The riverflow data we have used for our calculations has been collected from flow records published by the U.S. Geological Survey. We have added the recorded flow of the St. Croix at Taylors, Minn., to the Apple River at Somerset, Wis., to arrive at an estimated flow at the proposed powerplant site, so we feel this method is quite accurate.

Lowest flow at the plant site was 80 cubic feet per second in 1910. The average flow of the river is 4,328 cubic feet per second. According to the Northern States fact sheet, and their permit request to the Minnesota Water Pollution Control Commission, the plant will need 660 cubic feet per second, or 300,000 gallons per minute. This represents 825 percent, or more than eight times, the low flow. I would also stress the fact that this is 15.3 percent of the total average flow.

Before going on, I would like to emphasize the fact that the technology of thermal transfer or heat exchange in rivers is not an exact science. It is an approximate science. It is not hard to delineate the problem but the magnitude is more difficult to ascertain. The point is that we have a potential problem. In law, the rule is innocent until proven guilty but, when health hazards are concerned, we should reverse the rule to read "Guilty until proven innocent."

Now let's consider some of the facts concerning the amount of riverflow the proposed plant will ultimately use:

The data presented by NSP states an anticipated rise of 10° to 17° of the water passing through the plant for cooling. If the riverflow equals the plant needs, the whole river will be heated approximately 15°. If the riverflows are less than plant needs, recirculation will raise the temperature in excess of 15°. If, for example, the water temperature was 70° F., as it is many times during our summers, and the plant needs dictated recirculation four times, this could mean that the water temperature could reach 100° F. in the discharge area if the proper distribution did not take place or the transfer within the pool did not result rapidly.

As an example of flows, I have tabulated in the form of a bar graph the lowest average daily flow for the years 1910–50 and, of these low days, plant needs exceeded the lowest daily flow 18 of these years. If, according to NSP's announced plans, a second plant is built, this low-flow day would have been exceeded in 37 of the 40 years in this record.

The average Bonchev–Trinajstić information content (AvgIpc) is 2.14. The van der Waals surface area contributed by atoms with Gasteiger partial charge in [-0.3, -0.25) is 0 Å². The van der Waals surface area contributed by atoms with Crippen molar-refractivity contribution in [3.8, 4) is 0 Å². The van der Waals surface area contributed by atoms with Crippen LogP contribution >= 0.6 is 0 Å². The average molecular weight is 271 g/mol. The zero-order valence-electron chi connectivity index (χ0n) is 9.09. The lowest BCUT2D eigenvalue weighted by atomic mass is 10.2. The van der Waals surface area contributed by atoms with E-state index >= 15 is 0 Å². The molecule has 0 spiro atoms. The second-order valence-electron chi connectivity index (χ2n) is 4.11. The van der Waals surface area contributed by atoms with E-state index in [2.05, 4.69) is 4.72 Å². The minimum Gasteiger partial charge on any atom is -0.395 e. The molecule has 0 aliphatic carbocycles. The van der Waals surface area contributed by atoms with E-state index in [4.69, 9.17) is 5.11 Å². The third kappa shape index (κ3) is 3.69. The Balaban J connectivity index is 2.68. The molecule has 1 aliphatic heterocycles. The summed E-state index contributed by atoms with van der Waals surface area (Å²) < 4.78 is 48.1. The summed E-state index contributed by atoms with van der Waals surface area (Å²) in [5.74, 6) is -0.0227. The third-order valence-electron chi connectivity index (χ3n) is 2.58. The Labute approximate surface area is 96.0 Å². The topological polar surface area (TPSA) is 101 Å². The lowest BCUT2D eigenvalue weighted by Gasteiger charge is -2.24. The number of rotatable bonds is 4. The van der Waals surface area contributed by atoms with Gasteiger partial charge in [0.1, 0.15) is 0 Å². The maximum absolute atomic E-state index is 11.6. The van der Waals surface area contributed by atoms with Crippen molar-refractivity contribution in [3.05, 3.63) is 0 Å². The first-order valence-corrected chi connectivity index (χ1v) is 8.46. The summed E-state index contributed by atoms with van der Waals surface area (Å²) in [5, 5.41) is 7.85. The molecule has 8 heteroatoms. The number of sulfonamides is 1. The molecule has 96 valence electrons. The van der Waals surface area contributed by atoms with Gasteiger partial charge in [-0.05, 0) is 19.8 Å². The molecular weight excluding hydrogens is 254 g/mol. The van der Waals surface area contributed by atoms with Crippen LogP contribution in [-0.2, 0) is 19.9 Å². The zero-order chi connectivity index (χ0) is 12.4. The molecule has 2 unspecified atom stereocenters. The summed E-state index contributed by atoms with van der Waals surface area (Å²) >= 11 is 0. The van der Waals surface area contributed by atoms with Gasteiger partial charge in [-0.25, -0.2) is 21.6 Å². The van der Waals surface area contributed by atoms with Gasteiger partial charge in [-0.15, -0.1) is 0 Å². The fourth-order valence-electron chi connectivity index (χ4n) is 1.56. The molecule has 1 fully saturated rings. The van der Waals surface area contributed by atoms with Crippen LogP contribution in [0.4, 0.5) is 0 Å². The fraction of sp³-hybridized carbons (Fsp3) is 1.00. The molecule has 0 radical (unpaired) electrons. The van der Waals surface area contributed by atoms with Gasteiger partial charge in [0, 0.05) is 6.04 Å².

The other chart I display is a typical low-flow year plotted by riverflow any day. It can be easily seen that plant needs exceeded the flow provided by the river many times during this year.

At this time, I would like to point out the proposed plant orientation with relation to the surrounding topography. The Stillwater sewage plant, like most sewage plants, does not give complete treatment and it is located just upstream from the plant on the same side of Lake St. Croix. The proposed location of the power plant is approximately 1,000 feet above the north end of what is called Andersen's Bay, which also will be used as a discharge channel to the river. Along the bay is the village of Bayport which also has its beach at the mouth of the bay.

This illustration shows possible mixing with river water that would occur in the river before intake to the plant would occur. This means that the sewage effluent would not be effectively mixed with the river or purified before it is pulled into the plant and heated 17° F. If we assume a temperature of 83° F. for the river water, which it could easily be, add 17° F. to it and we have a resultant outflow of 100° F. water from the plant, mixed with sewage. It has been stated, by NSP officials, that about a 10-hour retention would result in the bay with about 3° F. loss of heat here. This means that the water would be discharged into the river at 97° F. and, then, would depend completely on mixing for residual river temperature.

Water, which has a large amount of oxygen within it, dissolved or free, has a maximum capability to carry or hold oxygen based on the temperature of the water. If water is heated, some oxygen will be driven off. The carrying capacity reduces quite sharply. This, then, means that, as the plant heats